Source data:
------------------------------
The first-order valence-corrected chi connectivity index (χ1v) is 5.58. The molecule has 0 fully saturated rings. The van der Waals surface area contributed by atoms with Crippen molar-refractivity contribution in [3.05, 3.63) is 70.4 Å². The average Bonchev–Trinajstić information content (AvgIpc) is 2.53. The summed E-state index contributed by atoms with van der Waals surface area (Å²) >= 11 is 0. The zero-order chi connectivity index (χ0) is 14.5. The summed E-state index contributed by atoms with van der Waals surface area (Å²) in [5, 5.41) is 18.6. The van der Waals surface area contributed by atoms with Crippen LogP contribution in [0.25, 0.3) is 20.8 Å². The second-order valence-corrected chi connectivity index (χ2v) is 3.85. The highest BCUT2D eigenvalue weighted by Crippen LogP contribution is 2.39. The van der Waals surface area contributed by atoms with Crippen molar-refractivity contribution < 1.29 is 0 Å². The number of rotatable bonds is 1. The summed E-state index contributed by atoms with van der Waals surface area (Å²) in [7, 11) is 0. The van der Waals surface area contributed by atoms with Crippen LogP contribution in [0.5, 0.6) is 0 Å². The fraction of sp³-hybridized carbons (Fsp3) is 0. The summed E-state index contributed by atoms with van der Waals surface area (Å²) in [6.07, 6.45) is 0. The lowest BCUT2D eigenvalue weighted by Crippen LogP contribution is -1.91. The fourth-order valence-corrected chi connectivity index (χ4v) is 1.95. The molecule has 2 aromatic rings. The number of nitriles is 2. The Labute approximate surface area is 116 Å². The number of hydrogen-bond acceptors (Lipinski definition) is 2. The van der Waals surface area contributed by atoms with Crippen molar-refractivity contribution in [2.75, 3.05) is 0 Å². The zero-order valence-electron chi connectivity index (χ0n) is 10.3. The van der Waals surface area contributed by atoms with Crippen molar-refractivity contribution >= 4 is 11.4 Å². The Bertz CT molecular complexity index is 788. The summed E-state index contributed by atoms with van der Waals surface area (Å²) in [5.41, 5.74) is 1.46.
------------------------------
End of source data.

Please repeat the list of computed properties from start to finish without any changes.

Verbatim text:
The first-order valence-corrected chi connectivity index (χ1v) is 5.58. The molecule has 0 fully saturated rings. The van der Waals surface area contributed by atoms with Crippen molar-refractivity contribution in [3.05, 3.63) is 70.4 Å². The average Bonchev–Trinajstić information content (AvgIpc) is 2.53. The summed E-state index contributed by atoms with van der Waals surface area (Å²) >= 11 is 0. The zero-order chi connectivity index (χ0) is 14.5. The summed E-state index contributed by atoms with van der Waals surface area (Å²) in [5, 5.41) is 18.6. The van der Waals surface area contributed by atoms with Crippen LogP contribution in [0.25, 0.3) is 20.8 Å². The second-order valence-corrected chi connectivity index (χ2v) is 3.85. The highest BCUT2D eigenvalue weighted by Crippen LogP contribution is 2.39. The van der Waals surface area contributed by atoms with Crippen molar-refractivity contribution < 1.29 is 0 Å². The number of rotatable bonds is 1. The summed E-state index contributed by atoms with van der Waals surface area (Å²) in [7, 11) is 0. The van der Waals surface area contributed by atoms with Crippen LogP contribution in [0.5, 0.6) is 0 Å². The fraction of sp³-hybridized carbons (Fsp3) is 0. The summed E-state index contributed by atoms with van der Waals surface area (Å²) in [6.07, 6.45) is 0. The lowest BCUT2D eigenvalue weighted by Crippen LogP contribution is -1.91. The fourth-order valence-corrected chi connectivity index (χ4v) is 1.95. The molecule has 2 aromatic rings. The number of nitriles is 2. The Labute approximate surface area is 116 Å². The number of hydrogen-bond acceptors (Lipinski definition) is 2. The van der Waals surface area contributed by atoms with Crippen molar-refractivity contribution in [2.75, 3.05) is 0 Å². The zero-order valence-electron chi connectivity index (χ0n) is 10.3. The van der Waals surface area contributed by atoms with Crippen molar-refractivity contribution >= 4 is 11.4 Å². The Bertz CT molecular complexity index is 788. The summed E-state index contributed by atoms with van der Waals surface area (Å²) in [5.41, 5.74) is 1.46.